Which was why we were both delighted to dig into the chocolate pot de crème with sea salt for dessert.
As he took a bite, Sam said “this is as good as any pot de crème I’ve ever had, or better.” It was my first pot de crème, but I’m sure he was right. I cannot imagine surpassing this delicious, indulgent, rich treat.
Except, perhaps, with the five ice cream and sorbets that Kate Jacoby kindly sent us! What a treat:
The sorbet was a rich, vibrant citrus (I forget which kind); the ice cream flavors were chocolate chili, pineapple with lime, “Manhattan” (like the cocktail), and saffron. The saffron was most innovative, but the spicy chocolate was absolutely my favorite. I loved the combination of warming spice + cool ice cream!
After dinner, Sam and I retreated to the lounge for drinks, where we reflected on the good food, among other things. I finished my wine (I almost never drink, so a glass of wine can take me hours!) and we admired the cool windows in this stately room, which feels like somebody’s “study”:
As well as the chandelier, made of spoons:
I’ve had the pleasure of a great many exceptional vegan dining experiences. Millennium, Candle 79, Pure, Portobello last summer—you guys have read about the highlights! This dinner easily ranks alongside the five or six best restaurant dining experiences of my life as a vegan, and probably my life as a whole. It’s a big statement, I know, but what is even bigger is that Sam—who had never eaten at a vegan restaurant before—echoed it exactly. I know that vegan food is amazing; Sam didn’t. For him to call it one of the best meals in his recent memory was quite a big deal, and I think it’s a testament to the wonderful chefs, owners, and staff at Vedge. They are not only pleasing their loyal vegan diners, but also introducing eaters of all inclinations to the beauty and power of plant-based food.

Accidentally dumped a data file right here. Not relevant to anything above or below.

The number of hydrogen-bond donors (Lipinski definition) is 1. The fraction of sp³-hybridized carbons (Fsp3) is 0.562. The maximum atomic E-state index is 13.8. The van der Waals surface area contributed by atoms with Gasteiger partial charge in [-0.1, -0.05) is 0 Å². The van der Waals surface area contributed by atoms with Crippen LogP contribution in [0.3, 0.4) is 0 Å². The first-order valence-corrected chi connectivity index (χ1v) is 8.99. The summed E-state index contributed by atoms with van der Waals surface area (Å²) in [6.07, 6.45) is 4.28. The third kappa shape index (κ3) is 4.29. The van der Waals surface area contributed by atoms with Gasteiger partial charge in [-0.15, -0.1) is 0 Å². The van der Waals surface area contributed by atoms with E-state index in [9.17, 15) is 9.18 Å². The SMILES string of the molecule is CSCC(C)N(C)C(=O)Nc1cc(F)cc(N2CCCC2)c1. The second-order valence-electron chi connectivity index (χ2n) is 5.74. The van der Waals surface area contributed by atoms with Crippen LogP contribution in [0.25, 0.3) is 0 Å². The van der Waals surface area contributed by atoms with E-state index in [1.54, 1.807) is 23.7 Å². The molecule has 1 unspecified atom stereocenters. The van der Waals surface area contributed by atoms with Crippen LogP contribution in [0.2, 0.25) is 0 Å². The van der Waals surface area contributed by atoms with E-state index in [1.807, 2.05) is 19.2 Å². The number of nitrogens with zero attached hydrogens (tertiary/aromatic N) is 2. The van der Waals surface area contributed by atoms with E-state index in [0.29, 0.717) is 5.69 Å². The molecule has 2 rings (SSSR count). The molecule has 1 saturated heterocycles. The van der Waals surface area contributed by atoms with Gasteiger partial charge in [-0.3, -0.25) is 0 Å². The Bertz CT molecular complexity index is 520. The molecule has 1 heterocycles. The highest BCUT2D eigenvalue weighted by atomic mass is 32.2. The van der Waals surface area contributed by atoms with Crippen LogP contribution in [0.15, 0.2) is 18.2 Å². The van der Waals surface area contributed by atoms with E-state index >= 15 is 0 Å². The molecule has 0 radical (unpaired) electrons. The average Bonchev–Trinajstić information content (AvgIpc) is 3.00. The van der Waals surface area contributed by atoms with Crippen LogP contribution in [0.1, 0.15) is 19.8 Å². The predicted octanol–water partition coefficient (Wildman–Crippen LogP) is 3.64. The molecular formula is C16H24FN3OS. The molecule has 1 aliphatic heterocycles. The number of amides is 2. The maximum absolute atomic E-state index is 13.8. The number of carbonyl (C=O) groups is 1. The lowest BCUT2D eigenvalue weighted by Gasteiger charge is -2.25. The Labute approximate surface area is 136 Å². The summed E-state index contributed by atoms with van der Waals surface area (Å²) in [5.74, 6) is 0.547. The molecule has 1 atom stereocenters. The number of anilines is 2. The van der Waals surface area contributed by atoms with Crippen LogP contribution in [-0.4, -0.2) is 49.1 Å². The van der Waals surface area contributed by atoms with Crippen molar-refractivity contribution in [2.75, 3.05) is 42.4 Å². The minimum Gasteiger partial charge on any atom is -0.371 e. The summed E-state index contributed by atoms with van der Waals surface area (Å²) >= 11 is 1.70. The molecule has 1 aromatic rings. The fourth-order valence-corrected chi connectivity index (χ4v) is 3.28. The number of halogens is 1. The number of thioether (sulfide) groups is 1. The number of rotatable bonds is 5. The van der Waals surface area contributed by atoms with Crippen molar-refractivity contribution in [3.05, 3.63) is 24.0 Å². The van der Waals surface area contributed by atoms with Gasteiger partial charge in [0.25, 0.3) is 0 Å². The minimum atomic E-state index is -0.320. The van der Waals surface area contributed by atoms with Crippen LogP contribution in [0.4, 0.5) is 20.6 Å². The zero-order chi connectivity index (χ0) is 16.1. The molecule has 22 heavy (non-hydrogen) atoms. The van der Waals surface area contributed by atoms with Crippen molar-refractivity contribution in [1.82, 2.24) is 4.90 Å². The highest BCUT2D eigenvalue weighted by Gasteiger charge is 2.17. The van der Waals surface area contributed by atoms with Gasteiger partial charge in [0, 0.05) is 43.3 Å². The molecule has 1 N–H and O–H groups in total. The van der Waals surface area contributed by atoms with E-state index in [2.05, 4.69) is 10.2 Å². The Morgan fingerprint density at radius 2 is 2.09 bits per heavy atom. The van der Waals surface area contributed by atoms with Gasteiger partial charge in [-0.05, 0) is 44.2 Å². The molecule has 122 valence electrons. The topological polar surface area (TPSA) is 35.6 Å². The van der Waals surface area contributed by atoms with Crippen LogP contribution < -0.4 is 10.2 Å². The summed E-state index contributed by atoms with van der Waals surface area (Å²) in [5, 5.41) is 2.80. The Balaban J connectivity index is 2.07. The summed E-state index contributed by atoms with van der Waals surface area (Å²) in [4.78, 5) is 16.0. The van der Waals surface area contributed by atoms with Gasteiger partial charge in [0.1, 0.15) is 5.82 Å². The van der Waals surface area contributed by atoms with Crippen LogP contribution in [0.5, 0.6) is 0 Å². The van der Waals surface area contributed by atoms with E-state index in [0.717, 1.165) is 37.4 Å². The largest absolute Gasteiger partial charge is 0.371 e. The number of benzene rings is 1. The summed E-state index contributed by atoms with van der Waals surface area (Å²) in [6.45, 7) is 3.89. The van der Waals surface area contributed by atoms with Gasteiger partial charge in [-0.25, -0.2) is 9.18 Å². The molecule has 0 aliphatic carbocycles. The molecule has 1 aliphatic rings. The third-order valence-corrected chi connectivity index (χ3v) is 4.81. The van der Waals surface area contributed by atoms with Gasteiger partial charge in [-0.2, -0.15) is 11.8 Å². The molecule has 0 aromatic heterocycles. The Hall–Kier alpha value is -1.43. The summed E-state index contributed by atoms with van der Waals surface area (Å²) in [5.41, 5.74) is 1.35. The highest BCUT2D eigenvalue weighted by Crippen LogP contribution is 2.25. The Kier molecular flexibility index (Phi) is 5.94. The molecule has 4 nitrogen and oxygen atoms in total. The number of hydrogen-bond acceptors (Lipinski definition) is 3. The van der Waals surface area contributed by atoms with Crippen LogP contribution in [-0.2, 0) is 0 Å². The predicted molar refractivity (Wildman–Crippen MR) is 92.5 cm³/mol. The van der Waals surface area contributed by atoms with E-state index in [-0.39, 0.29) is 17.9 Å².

Thank you to Kate and the Vedge team for such an exceptional dinner. I hope to return soon and try everything else. Readers, take note: Vedge is definitely worth a Philly pilgrimage! I hope you have a chance to experience it soon yourselves.
And with that note, it’s back to the usual grind I go. I’ll have some of my own, humble food for you tomorrow!